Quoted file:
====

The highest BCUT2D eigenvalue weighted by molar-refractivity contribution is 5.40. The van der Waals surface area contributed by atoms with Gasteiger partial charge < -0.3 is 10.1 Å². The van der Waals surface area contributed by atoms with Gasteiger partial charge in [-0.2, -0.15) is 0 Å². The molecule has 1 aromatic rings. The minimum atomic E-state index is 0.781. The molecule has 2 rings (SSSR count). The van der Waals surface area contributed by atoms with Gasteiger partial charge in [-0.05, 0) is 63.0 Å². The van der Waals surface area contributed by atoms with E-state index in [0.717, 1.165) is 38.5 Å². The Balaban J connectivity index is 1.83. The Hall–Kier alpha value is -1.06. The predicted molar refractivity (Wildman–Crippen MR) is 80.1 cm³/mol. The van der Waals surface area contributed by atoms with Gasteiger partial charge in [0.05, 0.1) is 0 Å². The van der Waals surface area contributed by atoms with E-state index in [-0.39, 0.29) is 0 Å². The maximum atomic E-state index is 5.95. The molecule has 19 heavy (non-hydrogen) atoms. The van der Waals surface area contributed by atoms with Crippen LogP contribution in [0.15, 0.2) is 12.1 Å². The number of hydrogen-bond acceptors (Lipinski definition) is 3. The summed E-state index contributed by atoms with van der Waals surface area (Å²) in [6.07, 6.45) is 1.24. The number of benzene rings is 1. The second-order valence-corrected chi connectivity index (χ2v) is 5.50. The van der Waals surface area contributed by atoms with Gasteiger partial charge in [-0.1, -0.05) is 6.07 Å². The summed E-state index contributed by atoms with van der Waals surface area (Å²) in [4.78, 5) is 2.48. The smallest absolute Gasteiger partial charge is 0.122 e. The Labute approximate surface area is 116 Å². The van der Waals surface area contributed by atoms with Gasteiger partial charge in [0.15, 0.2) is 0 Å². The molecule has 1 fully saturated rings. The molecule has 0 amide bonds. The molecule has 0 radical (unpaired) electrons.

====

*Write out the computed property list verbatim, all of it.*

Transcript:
The highest BCUT2D eigenvalue weighted by molar-refractivity contribution is 5.40. The van der Waals surface area contributed by atoms with Gasteiger partial charge < -0.3 is 10.1 Å². The van der Waals surface area contributed by atoms with Gasteiger partial charge in [-0.2, -0.15) is 0 Å². The molecule has 1 aromatic rings. The minimum atomic E-state index is 0.781. The molecule has 2 rings (SSSR count). The van der Waals surface area contributed by atoms with Gasteiger partial charge in [-0.05, 0) is 63.0 Å². The van der Waals surface area contributed by atoms with E-state index in [0.717, 1.165) is 38.5 Å². The Balaban J connectivity index is 1.83. The Hall–Kier alpha value is -1.06. The predicted molar refractivity (Wildman–Crippen MR) is 80.1 cm³/mol. The van der Waals surface area contributed by atoms with Gasteiger partial charge in [0.05, 0.1) is 0 Å². The van der Waals surface area contributed by atoms with E-state index in [-0.39, 0.29) is 0 Å². The maximum atomic E-state index is 5.95. The molecule has 19 heavy (non-hydrogen) atoms. The van der Waals surface area contributed by atoms with Crippen LogP contribution in [0.15, 0.2) is 12.1 Å². The number of hydrogen-bond acceptors (Lipinski definition) is 3. The summed E-state index contributed by atoms with van der Waals surface area (Å²) in [6.07, 6.45) is 1.24. The number of benzene rings is 1. The second-order valence-corrected chi connectivity index (χ2v) is 5.50. The van der Waals surface area contributed by atoms with Gasteiger partial charge in [-0.1, -0.05) is 6.07 Å². The summed E-state index contributed by atoms with van der Waals surface area (Å²) in [4.78, 5) is 2.48. The smallest absolute Gasteiger partial charge is 0.122 e. The Labute approximate surface area is 116 Å². The van der Waals surface area contributed by atoms with Gasteiger partial charge in [0.15, 0.2) is 0 Å². The molecule has 1 fully saturated rings. The molecule has 0 amide bonds. The molecule has 0 radical (unpaired) electrons.